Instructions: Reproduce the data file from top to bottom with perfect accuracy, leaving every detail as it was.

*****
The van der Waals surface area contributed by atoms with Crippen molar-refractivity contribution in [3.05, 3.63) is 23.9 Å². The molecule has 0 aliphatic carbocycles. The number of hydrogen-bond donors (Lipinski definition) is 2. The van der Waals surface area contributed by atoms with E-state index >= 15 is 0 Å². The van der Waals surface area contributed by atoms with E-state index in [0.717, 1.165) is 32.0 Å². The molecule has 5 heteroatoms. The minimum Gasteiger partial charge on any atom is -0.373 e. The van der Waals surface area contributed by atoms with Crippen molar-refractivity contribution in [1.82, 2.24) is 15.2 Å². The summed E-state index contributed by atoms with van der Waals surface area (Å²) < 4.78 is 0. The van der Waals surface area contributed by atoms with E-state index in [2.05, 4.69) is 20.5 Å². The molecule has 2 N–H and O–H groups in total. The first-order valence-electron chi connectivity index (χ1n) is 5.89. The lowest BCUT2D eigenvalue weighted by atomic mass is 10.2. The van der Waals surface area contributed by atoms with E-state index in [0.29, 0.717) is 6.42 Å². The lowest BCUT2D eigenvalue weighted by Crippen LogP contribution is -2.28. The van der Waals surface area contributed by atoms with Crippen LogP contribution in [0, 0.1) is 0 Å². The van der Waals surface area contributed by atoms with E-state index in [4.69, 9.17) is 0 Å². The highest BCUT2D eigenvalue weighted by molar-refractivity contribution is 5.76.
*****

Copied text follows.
The van der Waals surface area contributed by atoms with Crippen molar-refractivity contribution in [3.05, 3.63) is 23.9 Å². The molecule has 0 aliphatic carbocycles. The number of hydrogen-bond donors (Lipinski definition) is 2. The van der Waals surface area contributed by atoms with E-state index >= 15 is 0 Å². The van der Waals surface area contributed by atoms with E-state index in [0.717, 1.165) is 32.0 Å². The molecule has 5 heteroatoms. The minimum Gasteiger partial charge on any atom is -0.373 e. The van der Waals surface area contributed by atoms with Crippen molar-refractivity contribution in [1.82, 2.24) is 15.2 Å². The summed E-state index contributed by atoms with van der Waals surface area (Å²) < 4.78 is 0. The van der Waals surface area contributed by atoms with E-state index in [2.05, 4.69) is 20.5 Å². The molecule has 2 N–H and O–H groups in total. The first-order valence-electron chi connectivity index (χ1n) is 5.89. The lowest BCUT2D eigenvalue weighted by atomic mass is 10.2. The van der Waals surface area contributed by atoms with E-state index in [0.29, 0.717) is 6.42 Å². The lowest BCUT2D eigenvalue weighted by Crippen LogP contribution is -2.28. The van der Waals surface area contributed by atoms with Crippen LogP contribution in [0, 0.1) is 0 Å². The van der Waals surface area contributed by atoms with E-state index in [4.69, 9.17) is 0 Å². The highest BCUT2D eigenvalue weighted by molar-refractivity contribution is 5.76.